- Certain medications such as Non-Steroidal Anti-Inflammatory medications (e.g. Aspirin, Ibuprofen, Acetaminophen ect…) can interfere with the anesthesia, surgical pain medications, and bone healing associated with your surgery. These anti-inflammatory medications will need to be stopped one week before you have your operation since they also increase your bleeding time.
- Blood thinning medications (e.g. Warfarin, Xarelto, Apixaban etc…) can cause complications with your surgical procedure and will likely need to be stopped. There are risks associated with stopping blood thinners and it is imperative to talk to your surgeon about which ones and how much you are taking prior to surgery.
- Steroid type medications (e.g. Prednisone, Hydrocortisone, Dexamethasone etc…) can interfere with your body’s ability to heal surgical procedures and it is important to mention them to your surgeon while planning your surgery. It is rarely advised to stop steroid medications all together, rather they should be optimized prior to surgery for your best healing.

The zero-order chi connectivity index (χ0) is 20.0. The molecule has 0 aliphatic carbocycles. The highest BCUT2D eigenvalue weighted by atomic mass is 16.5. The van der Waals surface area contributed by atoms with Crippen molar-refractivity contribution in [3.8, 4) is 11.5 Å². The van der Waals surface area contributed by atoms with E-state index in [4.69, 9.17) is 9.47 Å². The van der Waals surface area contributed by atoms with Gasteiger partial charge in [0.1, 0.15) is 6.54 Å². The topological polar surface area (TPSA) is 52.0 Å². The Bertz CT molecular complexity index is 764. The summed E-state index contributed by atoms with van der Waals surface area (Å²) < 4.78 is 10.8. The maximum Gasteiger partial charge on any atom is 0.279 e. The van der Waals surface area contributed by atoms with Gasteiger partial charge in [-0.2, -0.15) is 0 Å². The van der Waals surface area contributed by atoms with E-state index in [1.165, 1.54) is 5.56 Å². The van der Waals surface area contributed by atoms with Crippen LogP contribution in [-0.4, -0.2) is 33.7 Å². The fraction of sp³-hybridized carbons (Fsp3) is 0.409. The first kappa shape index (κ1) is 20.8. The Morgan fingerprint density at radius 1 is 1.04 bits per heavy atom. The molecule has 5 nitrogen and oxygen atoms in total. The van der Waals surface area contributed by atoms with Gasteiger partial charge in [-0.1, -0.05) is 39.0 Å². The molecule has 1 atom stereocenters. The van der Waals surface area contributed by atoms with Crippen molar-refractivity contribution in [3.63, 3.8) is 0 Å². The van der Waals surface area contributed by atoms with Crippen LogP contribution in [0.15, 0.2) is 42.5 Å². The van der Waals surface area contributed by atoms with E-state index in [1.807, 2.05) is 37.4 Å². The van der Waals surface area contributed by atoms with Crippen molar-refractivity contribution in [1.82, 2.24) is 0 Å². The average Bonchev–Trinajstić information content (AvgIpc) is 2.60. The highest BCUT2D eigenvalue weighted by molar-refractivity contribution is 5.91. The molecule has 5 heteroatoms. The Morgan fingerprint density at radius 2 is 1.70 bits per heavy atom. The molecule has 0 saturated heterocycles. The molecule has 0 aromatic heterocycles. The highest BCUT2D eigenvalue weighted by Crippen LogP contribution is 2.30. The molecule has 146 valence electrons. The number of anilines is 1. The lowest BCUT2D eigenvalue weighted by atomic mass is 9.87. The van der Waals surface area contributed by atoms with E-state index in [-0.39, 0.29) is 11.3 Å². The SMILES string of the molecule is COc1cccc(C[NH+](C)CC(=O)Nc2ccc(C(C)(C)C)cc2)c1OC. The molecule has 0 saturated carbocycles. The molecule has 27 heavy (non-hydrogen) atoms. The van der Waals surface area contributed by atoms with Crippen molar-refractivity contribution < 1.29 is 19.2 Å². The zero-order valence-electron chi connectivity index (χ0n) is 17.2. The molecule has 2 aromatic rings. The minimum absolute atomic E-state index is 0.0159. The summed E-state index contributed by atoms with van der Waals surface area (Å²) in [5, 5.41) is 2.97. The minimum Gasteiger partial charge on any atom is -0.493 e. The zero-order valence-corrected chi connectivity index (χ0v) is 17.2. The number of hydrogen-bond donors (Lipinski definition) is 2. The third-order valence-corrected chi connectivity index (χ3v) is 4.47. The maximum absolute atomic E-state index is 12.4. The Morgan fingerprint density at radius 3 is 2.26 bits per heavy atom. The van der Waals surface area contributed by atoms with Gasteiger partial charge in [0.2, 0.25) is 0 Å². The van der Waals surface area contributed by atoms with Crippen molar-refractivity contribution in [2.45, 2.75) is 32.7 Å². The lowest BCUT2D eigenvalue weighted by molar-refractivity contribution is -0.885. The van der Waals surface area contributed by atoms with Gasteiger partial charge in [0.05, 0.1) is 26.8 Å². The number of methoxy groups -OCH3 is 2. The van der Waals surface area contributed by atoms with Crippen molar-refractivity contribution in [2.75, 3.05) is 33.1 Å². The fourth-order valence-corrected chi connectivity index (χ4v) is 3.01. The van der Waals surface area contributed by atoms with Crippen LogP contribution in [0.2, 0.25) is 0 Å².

Purchase crutches or a knee scooter or crutches
You won’t be able to put weight on your foot for 2-4 weeks after surgery. You may want crutches, which need to be the correct size and weight for you, or a knee scooter which may require some practice.
Read our complete guide to post-op crutches and scooters to decide which is best for you.
You’ll need to wash with a specific type of soap the night before and the morning of surgery. It’s important to be thorough with the surgical soap to reduce your risk of infection.
In addition to the information we give you, the surgical center may also call you the week before your surgery and tell you where you should go for your procedure, and what time to arrive. They may also remind you to wash with the pre-surgical soap, not eat any food starting 8 hours prior to your surgery, and take only the medications you discussed with your surgeon and primary care doctor with a sip of water the morning of surgery.
You may need to set up 2 follow up appointments with your surgeon to check on the progress of your healing. The first appointment will be approximately 5-7 days after your surgery, and the second usually 2 weeks after your surgery.